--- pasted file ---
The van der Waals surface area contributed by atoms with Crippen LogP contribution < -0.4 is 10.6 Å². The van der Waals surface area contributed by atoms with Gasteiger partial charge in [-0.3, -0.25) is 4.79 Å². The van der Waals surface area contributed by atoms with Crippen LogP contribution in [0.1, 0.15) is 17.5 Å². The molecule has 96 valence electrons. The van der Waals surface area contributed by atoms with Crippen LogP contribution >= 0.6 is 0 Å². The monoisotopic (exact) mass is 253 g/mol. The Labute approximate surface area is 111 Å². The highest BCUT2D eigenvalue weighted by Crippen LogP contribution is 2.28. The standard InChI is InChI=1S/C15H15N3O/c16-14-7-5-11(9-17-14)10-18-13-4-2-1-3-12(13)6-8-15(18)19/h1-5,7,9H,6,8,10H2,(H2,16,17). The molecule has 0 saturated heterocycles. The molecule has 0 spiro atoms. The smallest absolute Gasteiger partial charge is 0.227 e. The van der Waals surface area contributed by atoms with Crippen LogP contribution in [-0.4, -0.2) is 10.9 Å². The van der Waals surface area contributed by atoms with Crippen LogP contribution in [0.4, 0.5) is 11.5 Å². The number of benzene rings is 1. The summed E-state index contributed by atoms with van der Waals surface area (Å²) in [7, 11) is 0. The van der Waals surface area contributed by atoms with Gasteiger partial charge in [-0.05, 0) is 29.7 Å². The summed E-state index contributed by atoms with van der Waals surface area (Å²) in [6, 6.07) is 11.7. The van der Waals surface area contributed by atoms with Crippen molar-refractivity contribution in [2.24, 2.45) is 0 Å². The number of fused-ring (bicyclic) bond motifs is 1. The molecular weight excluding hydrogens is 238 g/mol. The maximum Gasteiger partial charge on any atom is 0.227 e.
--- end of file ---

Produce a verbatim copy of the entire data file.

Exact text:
The van der Waals surface area contributed by atoms with Crippen LogP contribution < -0.4 is 10.6 Å². The van der Waals surface area contributed by atoms with Gasteiger partial charge in [-0.3, -0.25) is 4.79 Å². The van der Waals surface area contributed by atoms with Crippen LogP contribution in [0.1, 0.15) is 17.5 Å². The molecule has 96 valence electrons. The van der Waals surface area contributed by atoms with Crippen LogP contribution >= 0.6 is 0 Å². The monoisotopic (exact) mass is 253 g/mol. The Labute approximate surface area is 111 Å². The highest BCUT2D eigenvalue weighted by Crippen LogP contribution is 2.28. The standard InChI is InChI=1S/C15H15N3O/c16-14-7-5-11(9-17-14)10-18-13-4-2-1-3-12(13)6-8-15(18)19/h1-5,7,9H,6,8,10H2,(H2,16,17). The molecule has 0 saturated heterocycles. The molecule has 0 spiro atoms. The smallest absolute Gasteiger partial charge is 0.227 e. The van der Waals surface area contributed by atoms with Crippen LogP contribution in [-0.4, -0.2) is 10.9 Å². The van der Waals surface area contributed by atoms with Crippen LogP contribution in [0.4, 0.5) is 11.5 Å². The number of benzene rings is 1. The summed E-state index contributed by atoms with van der Waals surface area (Å²) in [7, 11) is 0. The van der Waals surface area contributed by atoms with Gasteiger partial charge in [-0.05, 0) is 29.7 Å². The summed E-state index contributed by atoms with van der Waals surface area (Å²) in [6, 6.07) is 11.7. The van der Waals surface area contributed by atoms with Crippen molar-refractivity contribution in [2.24, 2.45) is 0 Å². The number of fused-ring (bicyclic) bond motifs is 1. The molecular weight excluding hydrogens is 238 g/mol. The maximum Gasteiger partial charge on any atom is 0.227 e.